Appeal from the United States District Court for the Western District of Washington Thomas S. Zilly, Senior District Judge, Presiding D.C. No. 2:07-cv-00574-TSZ
The opinion of the court was delivered by: Thompson, Senior Circuit Judge
Argued and Submitted June 4, 2009-Seattle, Washington
Filed July 23, 2009; Amended October 26, 2009
Before: William C. Canby, Jr., David R. Thompson and N. Randy Smith, Circuit Judges.
Leonard Bosack ("Bosack") and Sandy Lerner ("Lerner") entered into arbitration with their former financial manager, David C. Soward ("Soward") to resolve multiple disputes arising out of the parties' soured relationship.
The panel of arbitrators ("panel") made several interim awards, one of which was final, and one Final Award. Soward prevailed on his conversion and tort claims, and was awarded substantial compensatory and punitive damages as well as attorney fees and costs. The district court confirmed the award. Bosack and Lerner appeal. We have jurisdiction under 28 U.S.C. § 1291 and we affirm.
Bosack and his wife Lerner were the founders of Cisco Systems. They employed Soward as their investment manager. The three formed & Capital Partners, L.P., ("& Capital"). Soward served as the general partner, and Bosack and Lerner were limited partners.
Several years later, Bosack and Soward formed Cartesian, a second partnership, for the purpose of managing Bosack's "high touch" investments. Soward was the general partner of Cartesian; Bosack was a limited partner. A written partnership agreement for Cartesian (the "Wood Agreement") was drafted, but never signed. A decade or so later, Bosack and Lerner began to suspect Soward had breached his fiduciary duties in managing their assets. They discovered that Soward had made undocumented loans to himself and his friends. Soward was removed as the general partner of & Capital, and of Cartesian. Bosack and Lerner then formed SLLB, L.L.C., and it replaced Soward as the general partner of Cartesian.
Soward demanded arbitration, seeking (among other things) a dissolution of Cartesian and an accounting of his partnership interest. Bosack and Lerner participated with Soward in the arbitration proceeding. It lasted two years, during which more than sixty days of hearings were held, more than twenty witnesses testified, and over five hundred exhibits were entered into evidence. Due to the complicated nature of the proceedings, the parties agreed to proceed in stages. The panel entered a series of five interim awards, and then one Final Award.
The results of the awards were mixed. In Interim Award 1, the panel determined that the terms of the Wood Agreement governed the Cartesian partnership, though that agreement had never been signed. The panel determined that Soward breached his fiduciary duties, but that Bosack had no right to remove him as a general partner of Cartesian. Under the terms of the Wood Agreement, the panel held that Soward remained a limited partner in Cartesian after he was removed as the general partner. The panel concluded that the value of Soward's partnership should be calculated as of September 30, 2006. Interim Award 1 was not made final.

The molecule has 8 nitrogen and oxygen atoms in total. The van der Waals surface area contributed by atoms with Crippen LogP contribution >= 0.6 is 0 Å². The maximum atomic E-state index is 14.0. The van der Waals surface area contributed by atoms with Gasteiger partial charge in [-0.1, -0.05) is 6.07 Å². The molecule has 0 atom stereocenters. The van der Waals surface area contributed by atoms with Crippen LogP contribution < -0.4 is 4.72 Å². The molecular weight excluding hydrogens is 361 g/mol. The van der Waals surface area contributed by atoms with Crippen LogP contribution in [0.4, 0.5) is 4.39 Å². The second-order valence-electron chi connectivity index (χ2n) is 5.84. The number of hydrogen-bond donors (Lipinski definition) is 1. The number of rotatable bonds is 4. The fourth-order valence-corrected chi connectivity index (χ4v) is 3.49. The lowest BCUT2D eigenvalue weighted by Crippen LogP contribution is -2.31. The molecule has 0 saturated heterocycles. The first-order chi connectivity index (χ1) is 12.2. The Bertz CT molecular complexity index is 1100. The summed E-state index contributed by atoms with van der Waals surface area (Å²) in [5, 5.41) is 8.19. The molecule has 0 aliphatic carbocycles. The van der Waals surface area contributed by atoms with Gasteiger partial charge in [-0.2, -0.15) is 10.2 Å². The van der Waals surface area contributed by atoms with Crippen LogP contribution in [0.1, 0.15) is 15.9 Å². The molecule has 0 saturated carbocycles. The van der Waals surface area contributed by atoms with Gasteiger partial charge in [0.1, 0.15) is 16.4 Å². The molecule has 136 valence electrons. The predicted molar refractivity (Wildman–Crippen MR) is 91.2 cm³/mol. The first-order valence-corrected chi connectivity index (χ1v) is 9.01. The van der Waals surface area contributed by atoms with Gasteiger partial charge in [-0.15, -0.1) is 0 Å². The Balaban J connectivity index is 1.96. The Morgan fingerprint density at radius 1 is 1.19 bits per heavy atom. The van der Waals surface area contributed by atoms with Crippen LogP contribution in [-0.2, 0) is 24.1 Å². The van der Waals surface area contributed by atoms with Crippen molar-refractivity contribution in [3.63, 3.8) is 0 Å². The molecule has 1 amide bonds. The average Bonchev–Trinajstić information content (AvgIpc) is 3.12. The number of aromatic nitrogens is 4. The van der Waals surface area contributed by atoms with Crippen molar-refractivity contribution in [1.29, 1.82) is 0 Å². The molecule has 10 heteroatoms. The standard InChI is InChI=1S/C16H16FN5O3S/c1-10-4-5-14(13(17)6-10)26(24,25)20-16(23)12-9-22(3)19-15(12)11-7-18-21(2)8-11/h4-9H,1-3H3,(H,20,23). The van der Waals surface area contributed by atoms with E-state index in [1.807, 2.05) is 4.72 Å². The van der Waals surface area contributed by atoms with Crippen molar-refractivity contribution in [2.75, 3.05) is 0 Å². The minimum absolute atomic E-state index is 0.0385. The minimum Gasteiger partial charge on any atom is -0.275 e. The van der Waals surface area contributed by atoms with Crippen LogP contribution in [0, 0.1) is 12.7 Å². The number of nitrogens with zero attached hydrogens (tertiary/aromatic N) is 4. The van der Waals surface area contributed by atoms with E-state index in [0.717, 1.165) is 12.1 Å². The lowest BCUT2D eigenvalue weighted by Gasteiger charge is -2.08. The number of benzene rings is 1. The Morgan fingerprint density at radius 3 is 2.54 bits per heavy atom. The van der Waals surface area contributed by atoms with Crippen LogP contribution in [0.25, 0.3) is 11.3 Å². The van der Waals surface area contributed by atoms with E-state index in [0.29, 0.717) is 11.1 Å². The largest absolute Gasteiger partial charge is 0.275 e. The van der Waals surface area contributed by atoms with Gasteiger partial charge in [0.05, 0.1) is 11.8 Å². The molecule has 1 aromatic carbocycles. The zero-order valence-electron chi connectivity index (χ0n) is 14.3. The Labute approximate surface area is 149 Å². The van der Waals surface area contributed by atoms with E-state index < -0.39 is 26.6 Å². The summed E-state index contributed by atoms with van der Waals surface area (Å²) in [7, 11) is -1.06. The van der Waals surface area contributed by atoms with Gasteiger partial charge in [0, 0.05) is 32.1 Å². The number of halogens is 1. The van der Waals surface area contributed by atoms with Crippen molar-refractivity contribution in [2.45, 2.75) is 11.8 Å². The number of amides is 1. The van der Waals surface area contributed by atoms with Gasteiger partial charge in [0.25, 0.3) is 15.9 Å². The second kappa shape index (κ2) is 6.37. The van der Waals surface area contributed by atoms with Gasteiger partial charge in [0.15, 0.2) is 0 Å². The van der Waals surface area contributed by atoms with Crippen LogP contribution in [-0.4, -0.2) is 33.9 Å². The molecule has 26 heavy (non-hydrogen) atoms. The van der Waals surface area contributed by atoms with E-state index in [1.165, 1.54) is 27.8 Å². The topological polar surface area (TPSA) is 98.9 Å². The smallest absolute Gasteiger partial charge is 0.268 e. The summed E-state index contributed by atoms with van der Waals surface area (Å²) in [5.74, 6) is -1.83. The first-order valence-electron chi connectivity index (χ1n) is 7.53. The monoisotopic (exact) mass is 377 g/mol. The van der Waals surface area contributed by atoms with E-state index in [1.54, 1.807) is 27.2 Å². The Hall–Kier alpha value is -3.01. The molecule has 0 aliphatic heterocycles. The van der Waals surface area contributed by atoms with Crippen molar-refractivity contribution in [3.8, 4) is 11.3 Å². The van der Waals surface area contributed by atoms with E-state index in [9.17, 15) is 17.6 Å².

Interim Award 2 is not involved in this appeal.
In Interim Award 3, the panel determined the value of Soward's partnership interest was $1,496,391. Award 3 was the only interim award the arbitration panel made final and immediately enforceable.
In Interim Award 4, the panel ruled in favor of Soward on two tort claims. After Bosack removed Soward as the general partner of Cartesian, the panel determined that, under Delaware law, Soward was entitled to an accounting and a prompt distribution of his partnership interest. The panel found that Bosack had breached his fiduciary duties to Soward by failing to provide him with an accounting and distribution, and by improperly taking control of all the Cartesian assets. The panel also found Bosack and Lerner liable for conversion by their improper appropriation of Soward's interest in Cartesian. Damages awarded under Interim Award 4 were subject to a credit for payments made to satisfy Interim Award 3.
In Interim Award 5, the panel ruled that Bosack and Lerner had "acted with malice and oppression," and that Soward was entitled to punitive damages of $10,999,494 against Bosack, and $8,555,162 against Lerner.
Bosack and Lerner moved the district court to vacate Interim Awards 4 and 5, as well as the panel's Hearing Order No. 49 (finding that punitive damages applied). They also asked the district court to vacate the Final Award as to Soward's tort claims and punitive damages, and the award of related costs and attorney fees. The district court denied that motion and confirmed the panel's Final Award, which incorporated its earlier interim awards.
We review de novo the district court's confirmation of the Final Award entered by the arbitration panel. Comedy Club, Inc. v. Improv West Assocs., 553 F.3d 1277, 1284 (9th Cir. 2009) (hereinafter "Comedy Club II"). Our review is limited by the Federal Arbitration Act ("FAA"), which "enumerates limited grounds on which a federal court may vacate, modify, or correct an arbitral award." Kyocera Corp. v. Prudential-Bache Trade Servs., Inc., 341 F.3d 987, 994 (9th Cir. 2003). "Neither erroneous legal conclusions nor unsubstantiated factual findings justify federal court review of an arbitral award under the statute, which is unambiguous in this regard." Id. Under § 9 of the FAA*fn1 , "a court 'must' confirm an arbitration award ...